Victoria Hoch - I don’t think its meaningless and I see your point but I also think that “Need” is subject to interpretation.
    DO you really need internet? Or you could just write down your work and go publish it in a cafe?
    Do you really need your mobile phone or can you go and call someone the old school way?

    Also, if you work in an office, there is absolutely NO WAY you can come with a t-shirt with 2 wholes on it so yes, in that case, you need to buy new clothes, maybe not 10 new shirts, but maybe 1 or 2.
    etc, etc, etc.

    I hate to think that a lot of things we buy are not ethically produced but in the other hand, ethically producing everything is unsustainable in a world with 7 billion people unfortunately. and that’s a very very tricky situation.
    I would love to eat only organic food, but it is crazy to think that feeding the world organically would be sustainable. It just wouldn’t…there is no way we can produce enough food.

    Also, It breaks my heart every time I read about (for example) the clothing workers in Pakistan, but in the other hand, if we boycott the brands, ultimately they will have no job at all.

    So my point is, we need to find the balance between everything. But I’m in no way criticizing your Project Sash, I think its amazing and I think you have the correct tools to do it, the correct type of Job to do it, live in the right place, etc..etc…

    Anyway, that was just my opinion.

  • March 25, 2014 - 9:39 am

    Sommer - Right on girl. In the end all the material crap doesn’t follow us to the grave, nor do people remember your water bottles (and if they do and if they care then they might not be “friends”), or if your house was shiny and pretty, etc etc etc. what they will remember of ones legacy, or be touched by, or tell stories of, is whether you were present, compassionate, a risk taker, a good mother, etc etc etc. Keep going sash, you can do it! You are making a difference.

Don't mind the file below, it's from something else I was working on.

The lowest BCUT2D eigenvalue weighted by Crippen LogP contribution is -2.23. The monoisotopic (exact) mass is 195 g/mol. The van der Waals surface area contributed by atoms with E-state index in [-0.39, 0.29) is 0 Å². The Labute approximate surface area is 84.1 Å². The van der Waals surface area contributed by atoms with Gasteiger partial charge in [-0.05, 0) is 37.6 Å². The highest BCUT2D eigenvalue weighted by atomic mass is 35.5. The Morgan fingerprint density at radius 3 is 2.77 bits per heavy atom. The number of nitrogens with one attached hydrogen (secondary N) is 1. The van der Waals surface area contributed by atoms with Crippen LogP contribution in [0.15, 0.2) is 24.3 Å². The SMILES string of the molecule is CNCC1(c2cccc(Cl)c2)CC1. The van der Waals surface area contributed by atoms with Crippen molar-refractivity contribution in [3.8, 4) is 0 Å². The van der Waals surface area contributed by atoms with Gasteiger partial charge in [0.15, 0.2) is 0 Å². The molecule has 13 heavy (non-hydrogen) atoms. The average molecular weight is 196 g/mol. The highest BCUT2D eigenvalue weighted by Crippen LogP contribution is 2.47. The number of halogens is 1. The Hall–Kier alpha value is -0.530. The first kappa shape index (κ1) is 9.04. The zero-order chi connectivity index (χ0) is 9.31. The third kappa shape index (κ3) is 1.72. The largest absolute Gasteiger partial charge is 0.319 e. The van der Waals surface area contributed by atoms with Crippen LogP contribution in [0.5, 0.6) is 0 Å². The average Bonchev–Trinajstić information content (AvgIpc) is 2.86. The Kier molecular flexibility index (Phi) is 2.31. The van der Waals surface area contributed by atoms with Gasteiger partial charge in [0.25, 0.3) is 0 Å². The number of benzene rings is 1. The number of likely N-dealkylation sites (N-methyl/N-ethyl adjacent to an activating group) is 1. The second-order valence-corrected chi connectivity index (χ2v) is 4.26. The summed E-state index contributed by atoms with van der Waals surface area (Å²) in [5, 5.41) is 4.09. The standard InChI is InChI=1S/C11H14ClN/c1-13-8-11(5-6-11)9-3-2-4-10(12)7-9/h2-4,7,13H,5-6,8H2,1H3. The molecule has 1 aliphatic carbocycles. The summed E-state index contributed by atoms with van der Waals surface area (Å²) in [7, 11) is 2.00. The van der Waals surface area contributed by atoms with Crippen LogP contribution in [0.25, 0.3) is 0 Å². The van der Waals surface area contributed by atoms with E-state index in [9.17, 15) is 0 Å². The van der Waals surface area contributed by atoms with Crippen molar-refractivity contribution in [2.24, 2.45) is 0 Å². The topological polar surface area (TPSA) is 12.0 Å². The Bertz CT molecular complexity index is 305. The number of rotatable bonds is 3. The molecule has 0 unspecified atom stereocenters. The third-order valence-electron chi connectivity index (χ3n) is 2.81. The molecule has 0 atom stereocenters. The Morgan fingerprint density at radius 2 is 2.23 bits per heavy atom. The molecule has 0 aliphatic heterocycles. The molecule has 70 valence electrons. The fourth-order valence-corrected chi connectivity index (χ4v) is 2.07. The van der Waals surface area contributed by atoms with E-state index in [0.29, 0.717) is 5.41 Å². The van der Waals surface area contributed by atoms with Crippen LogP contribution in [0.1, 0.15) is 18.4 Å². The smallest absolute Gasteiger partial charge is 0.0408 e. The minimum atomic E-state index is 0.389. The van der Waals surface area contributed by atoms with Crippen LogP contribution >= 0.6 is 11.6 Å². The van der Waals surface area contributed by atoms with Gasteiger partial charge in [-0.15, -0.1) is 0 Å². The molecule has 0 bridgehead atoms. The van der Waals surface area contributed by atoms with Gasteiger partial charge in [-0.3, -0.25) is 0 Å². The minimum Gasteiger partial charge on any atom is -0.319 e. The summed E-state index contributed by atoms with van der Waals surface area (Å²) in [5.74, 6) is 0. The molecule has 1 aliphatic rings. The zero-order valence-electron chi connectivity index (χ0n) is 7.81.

• March 25, 2014 - 1:02 pm

    femmegypsy - It means everything to take this stand against consumerism! Your posts on it are my favourite reads too. So very inspiring, raw and honest.ReplyCancel

  • March 25, 2014 - 6:40 pm

    Emma Crawford - Never doubt that a small group of thoughtful, committed citizens can change the world. Indeed, it is the only thing that ever has.
    Margaret MeadReplyCancel

  • March 26, 2014 - 6:02 pm

    Georgina - It’s inspiring Sash. I have been following your story since you left Melbourne and I’m constantly in awe of your ability to continue wanting and doing good.ReplyCancel

  • March 26, 2014 - 10:10 pm

    the SAGA by Steinsdotter - You say this in such a beautiful way, and your message is clearly coming across 🙂ReplyCancel

  • March 27, 2014 - 9:46 pm

    rachel - Oh man, I’ve been really trying to work myself up to embarking on a similar project. It’s so easy to try to find a hundred excuses why it will be too hard. But the tide is turning. I might be coming around. I sure hope that I am. I need to do this, as much for me as for the greater good.ReplyCancel

  • March 31, 2014 - 12:18 pm

    Erin - I’ve been following this brave journey of yours and want you to know what an inspiration you have been in a rough time for me and my family. I just want to say a big F YES to everything you’ve just said. Thank you!ReplyCancel